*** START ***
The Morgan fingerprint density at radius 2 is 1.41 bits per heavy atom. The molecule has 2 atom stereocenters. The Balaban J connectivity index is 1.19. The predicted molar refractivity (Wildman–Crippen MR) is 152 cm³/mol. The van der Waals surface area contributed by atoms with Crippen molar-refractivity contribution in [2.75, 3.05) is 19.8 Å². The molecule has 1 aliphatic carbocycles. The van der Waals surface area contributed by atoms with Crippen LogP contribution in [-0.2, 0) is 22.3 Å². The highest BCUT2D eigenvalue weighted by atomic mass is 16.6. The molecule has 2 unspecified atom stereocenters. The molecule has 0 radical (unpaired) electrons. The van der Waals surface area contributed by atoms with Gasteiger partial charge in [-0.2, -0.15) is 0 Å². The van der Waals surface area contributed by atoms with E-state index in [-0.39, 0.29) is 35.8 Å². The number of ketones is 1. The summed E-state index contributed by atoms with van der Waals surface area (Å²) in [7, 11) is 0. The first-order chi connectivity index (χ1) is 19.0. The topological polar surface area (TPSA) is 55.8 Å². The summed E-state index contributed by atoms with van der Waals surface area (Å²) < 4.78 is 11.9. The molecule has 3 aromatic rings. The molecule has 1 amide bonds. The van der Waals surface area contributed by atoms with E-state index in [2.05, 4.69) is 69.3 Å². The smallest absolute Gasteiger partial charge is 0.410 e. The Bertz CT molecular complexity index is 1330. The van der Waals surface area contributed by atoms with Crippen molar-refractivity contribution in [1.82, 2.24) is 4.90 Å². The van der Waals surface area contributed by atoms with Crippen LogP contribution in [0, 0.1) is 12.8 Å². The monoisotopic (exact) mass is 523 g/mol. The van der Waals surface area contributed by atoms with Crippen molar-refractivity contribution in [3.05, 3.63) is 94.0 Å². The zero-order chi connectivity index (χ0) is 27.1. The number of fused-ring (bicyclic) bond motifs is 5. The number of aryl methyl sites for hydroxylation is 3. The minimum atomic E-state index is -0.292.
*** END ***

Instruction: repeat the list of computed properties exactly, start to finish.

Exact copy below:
The Morgan fingerprint density at radius 2 is 1.41 bits per heavy atom. The molecule has 2 atom stereocenters. The Balaban J connectivity index is 1.19. The predicted molar refractivity (Wildman–Crippen MR) is 152 cm³/mol. The van der Waals surface area contributed by atoms with Crippen molar-refractivity contribution in [2.75, 3.05) is 19.8 Å². The molecule has 1 aliphatic carbocycles. The van der Waals surface area contributed by atoms with Crippen LogP contribution in [-0.2, 0) is 22.3 Å². The highest BCUT2D eigenvalue weighted by atomic mass is 16.6. The molecule has 2 unspecified atom stereocenters. The molecule has 0 radical (unpaired) electrons. The van der Waals surface area contributed by atoms with Gasteiger partial charge in [-0.2, -0.15) is 0 Å². The van der Waals surface area contributed by atoms with E-state index in [-0.39, 0.29) is 35.8 Å². The number of ketones is 1. The summed E-state index contributed by atoms with van der Waals surface area (Å²) in [7, 11) is 0. The first-order chi connectivity index (χ1) is 19.0. The topological polar surface area (TPSA) is 55.8 Å². The summed E-state index contributed by atoms with van der Waals surface area (Å²) < 4.78 is 11.9. The molecule has 3 aromatic rings. The molecule has 1 amide bonds. The van der Waals surface area contributed by atoms with E-state index in [2.05, 4.69) is 69.3 Å². The smallest absolute Gasteiger partial charge is 0.410 e. The Bertz CT molecular complexity index is 1330. The van der Waals surface area contributed by atoms with Crippen molar-refractivity contribution in [1.82, 2.24) is 4.90 Å². The van der Waals surface area contributed by atoms with Crippen LogP contribution in [0, 0.1) is 12.8 Å². The monoisotopic (exact) mass is 523 g/mol. The van der Waals surface area contributed by atoms with Crippen molar-refractivity contribution in [3.05, 3.63) is 94.0 Å². The zero-order chi connectivity index (χ0) is 27.1. The number of fused-ring (bicyclic) bond motifs is 5. The number of aryl methyl sites for hydroxylation is 3. The minimum atomic E-state index is -0.292.